Language is a powerful tool. I’ve written before about the value of metaphor in mental healthsupport and how it can reframe and change perception as well as helping people understand subjective experience. Language is also a tricky thing – the way we frame things in words can influence how we think about them and what assumptions we make about what they describe.
‘Young People in the Internet Wilderness: A Psychological Time-Bomb?
I found myself thinking a lot about language last week while at a joint Young Minds and ACAMH conference. Since appearing in my inbox, the title of the conference had intrigued me. It was called ‘Young People in the Internet Wilderness: A Psychological Time-Bomb? What CAMH professionals and service providers need to know to respond effectively’. The language used seemed to convey quite a negative view of how young people experience online spaces and I was interested to see whether this was a realistic interpretation of the conference organisers viewpoint, or just a catchy title to draw people in. As a massive advocate of online peer support, I also wondered why a workshop on the subject was called ‘Why online support is so popular and why it isn’t always bad’. Why not call it ‘The increasing popularity and benefits of online support’?. Continue reading →
The notion of barriers to support is a common one in information, advice and guidance, but the particular way it is informing the new Step Finder project we’re working on grew organically out of our teams work.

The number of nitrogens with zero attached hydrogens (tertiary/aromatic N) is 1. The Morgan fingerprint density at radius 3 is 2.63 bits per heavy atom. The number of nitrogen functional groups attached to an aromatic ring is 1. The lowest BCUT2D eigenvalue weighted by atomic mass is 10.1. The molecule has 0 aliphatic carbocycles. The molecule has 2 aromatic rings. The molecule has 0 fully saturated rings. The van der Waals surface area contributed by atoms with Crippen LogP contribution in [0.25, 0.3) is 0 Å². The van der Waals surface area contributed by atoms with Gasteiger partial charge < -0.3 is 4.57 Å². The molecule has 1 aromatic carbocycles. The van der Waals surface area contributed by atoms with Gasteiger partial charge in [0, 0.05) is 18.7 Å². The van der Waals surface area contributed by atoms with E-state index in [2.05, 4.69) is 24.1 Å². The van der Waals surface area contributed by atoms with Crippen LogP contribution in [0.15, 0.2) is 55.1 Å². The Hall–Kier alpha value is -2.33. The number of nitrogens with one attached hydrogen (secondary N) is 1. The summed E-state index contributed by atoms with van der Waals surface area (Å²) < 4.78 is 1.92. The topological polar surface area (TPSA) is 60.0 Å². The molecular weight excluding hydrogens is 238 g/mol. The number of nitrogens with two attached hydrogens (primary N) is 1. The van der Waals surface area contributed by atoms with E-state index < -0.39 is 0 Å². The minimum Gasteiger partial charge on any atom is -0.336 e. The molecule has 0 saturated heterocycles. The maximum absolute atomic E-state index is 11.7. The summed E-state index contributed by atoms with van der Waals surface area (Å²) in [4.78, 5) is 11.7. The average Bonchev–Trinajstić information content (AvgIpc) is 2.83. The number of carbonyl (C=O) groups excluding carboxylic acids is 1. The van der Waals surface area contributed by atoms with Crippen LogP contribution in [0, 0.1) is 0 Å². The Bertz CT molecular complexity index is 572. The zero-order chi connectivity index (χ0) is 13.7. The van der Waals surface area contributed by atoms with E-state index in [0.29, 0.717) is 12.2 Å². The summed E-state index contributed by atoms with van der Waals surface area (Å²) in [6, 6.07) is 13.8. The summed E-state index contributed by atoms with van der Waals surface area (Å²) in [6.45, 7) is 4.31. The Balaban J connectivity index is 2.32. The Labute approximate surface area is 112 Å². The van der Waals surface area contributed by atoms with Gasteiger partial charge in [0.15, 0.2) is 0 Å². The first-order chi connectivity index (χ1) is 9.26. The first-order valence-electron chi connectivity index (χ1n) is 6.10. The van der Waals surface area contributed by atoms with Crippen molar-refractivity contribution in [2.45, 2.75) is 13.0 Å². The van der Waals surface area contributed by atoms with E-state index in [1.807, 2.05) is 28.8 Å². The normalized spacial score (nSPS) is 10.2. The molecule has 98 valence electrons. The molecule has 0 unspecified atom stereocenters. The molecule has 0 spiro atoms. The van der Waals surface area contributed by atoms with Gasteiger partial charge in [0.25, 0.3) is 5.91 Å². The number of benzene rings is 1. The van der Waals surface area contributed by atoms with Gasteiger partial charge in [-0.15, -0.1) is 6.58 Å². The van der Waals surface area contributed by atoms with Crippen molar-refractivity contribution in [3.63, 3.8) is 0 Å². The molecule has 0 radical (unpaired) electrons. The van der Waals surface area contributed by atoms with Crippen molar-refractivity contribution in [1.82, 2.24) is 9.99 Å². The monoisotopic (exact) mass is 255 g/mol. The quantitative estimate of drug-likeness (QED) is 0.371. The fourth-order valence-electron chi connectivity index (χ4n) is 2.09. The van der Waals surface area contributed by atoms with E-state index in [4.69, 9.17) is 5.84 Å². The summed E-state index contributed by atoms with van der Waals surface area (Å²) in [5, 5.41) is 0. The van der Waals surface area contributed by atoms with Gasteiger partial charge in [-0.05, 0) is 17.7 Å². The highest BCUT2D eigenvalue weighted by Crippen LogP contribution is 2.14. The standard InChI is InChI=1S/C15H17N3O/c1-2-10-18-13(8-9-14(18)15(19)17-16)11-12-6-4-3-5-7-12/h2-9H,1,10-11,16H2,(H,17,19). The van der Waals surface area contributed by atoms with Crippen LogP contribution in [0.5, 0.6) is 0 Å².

Personal and practical barriers
For example on the discussion boards we’ve seen questions about how to call Samaritans– what actually happens when you pick up the phone? What do you say? What do they say? How do you stop yourself from panicking – or being overheard?. Similarly people have told us how they have been given the details for a walk in centre, but don’t know what to do when they get there – ‘Do I just walk in?’. Sometimes, a bad experience in the past can be a barrier – ‘Oh, I’ve tried going to my GP, they don’t help’ or even ‘I’m scared of the receptionist at the surgery’. Lack of self esteem or confidence can really affect someones ability to follow the guidance or signposting they are given – ‘I’ve got the information on how to get help, but I’m too shy to actually talk to anyone’. The barriers individuals face are often very personal to their situation. Continue reading →
This is a write up of my thoughts, experience and findings from the In Petto conference ‘Exploring Online Peer to Peer Support’ in Antwerp. I attended this, along with a volunteer peer advisor last November.
Structures and systems for providing online peer support.
At the conference we were focusing in more depth on peer support and how this could be given online. Before giving our own workshop, we heard from a range of other organisations, each with quite different ways of offering peer support online. Continue reading →